If you are debating whether it’s worth it to spend a few extra dollars (each) on the organic versions of your grocery list items, the results are in. And… it’s still a toss-up.
According to NPR, a new meta-analysis published in the British Journal of Nutrition suggests that organics do have higher levels of some nutrients:
“The study finds that organic dairy and meat contain about 50 percent more omega-3 fatty acids. The increase is the result of animals foraging on grasses rich in omega-3s, which then end up in dairy and meats. The findings are based on data pooled from more than 200 studies, and research in the U.S. has pointed to similar benefits.”
Another meta-analysis of over 300 studies in the same journal found that organic crops “have substantially higher concentrations of a range of antioxidants and other potentially beneficial compounds.”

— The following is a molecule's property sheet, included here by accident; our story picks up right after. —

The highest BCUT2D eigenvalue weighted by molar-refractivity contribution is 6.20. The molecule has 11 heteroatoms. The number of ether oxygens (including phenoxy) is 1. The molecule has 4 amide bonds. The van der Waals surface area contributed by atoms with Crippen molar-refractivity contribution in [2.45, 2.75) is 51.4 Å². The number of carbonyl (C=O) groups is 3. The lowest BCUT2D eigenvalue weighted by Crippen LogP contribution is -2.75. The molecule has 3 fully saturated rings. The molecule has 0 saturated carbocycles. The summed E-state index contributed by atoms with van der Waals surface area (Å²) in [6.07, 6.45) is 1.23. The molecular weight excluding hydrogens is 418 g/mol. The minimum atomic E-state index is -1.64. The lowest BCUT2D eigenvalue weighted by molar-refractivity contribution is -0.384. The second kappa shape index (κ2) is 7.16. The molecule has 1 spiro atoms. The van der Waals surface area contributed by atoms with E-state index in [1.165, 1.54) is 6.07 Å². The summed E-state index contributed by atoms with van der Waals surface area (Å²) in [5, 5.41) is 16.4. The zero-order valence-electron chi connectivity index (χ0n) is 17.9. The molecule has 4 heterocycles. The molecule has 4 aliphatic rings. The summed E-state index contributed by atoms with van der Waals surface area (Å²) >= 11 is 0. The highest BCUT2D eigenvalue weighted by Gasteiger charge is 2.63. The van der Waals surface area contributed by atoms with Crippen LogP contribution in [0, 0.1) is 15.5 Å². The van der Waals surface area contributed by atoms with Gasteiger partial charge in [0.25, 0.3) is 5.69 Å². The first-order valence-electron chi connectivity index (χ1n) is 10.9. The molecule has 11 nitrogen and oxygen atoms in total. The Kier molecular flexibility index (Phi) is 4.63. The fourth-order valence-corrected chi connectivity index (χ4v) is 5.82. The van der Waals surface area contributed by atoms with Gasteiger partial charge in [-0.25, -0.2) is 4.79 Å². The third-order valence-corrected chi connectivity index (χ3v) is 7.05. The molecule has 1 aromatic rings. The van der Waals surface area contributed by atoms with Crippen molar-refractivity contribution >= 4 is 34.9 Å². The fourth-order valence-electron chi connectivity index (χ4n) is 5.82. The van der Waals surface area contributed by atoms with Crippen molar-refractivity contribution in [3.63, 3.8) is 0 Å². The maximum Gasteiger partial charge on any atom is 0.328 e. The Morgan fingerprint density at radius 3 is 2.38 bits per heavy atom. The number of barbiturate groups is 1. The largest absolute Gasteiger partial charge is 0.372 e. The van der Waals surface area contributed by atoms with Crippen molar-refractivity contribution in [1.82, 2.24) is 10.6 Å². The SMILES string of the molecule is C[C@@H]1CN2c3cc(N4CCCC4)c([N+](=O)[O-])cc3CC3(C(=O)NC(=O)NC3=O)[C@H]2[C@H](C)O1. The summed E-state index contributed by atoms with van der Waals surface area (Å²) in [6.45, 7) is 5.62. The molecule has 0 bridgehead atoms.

And yet, some experts believe that the additional nutrients are essentially meaningless:
"‘Such small changes are unlikely to represent any nutritional or health benefit,’ writes Ian Givens, a professor of nutrition at the University of Reading. In a statement on the new findings, Givens points out that switching from conventional milk to organic milk would increase omega-3 intake by only very small margins.”
On top of that, other studies have shown that organics can actually have lower amounts of other nutrients.
To sum it up, NPR says, “Given the big picture, lots of experts say that, from a health perspective, what you eat matters more than whether you choose organic or conventional.”
There’s still not quite enough evidence in favor of organics to make it easy to want to spend the extra money.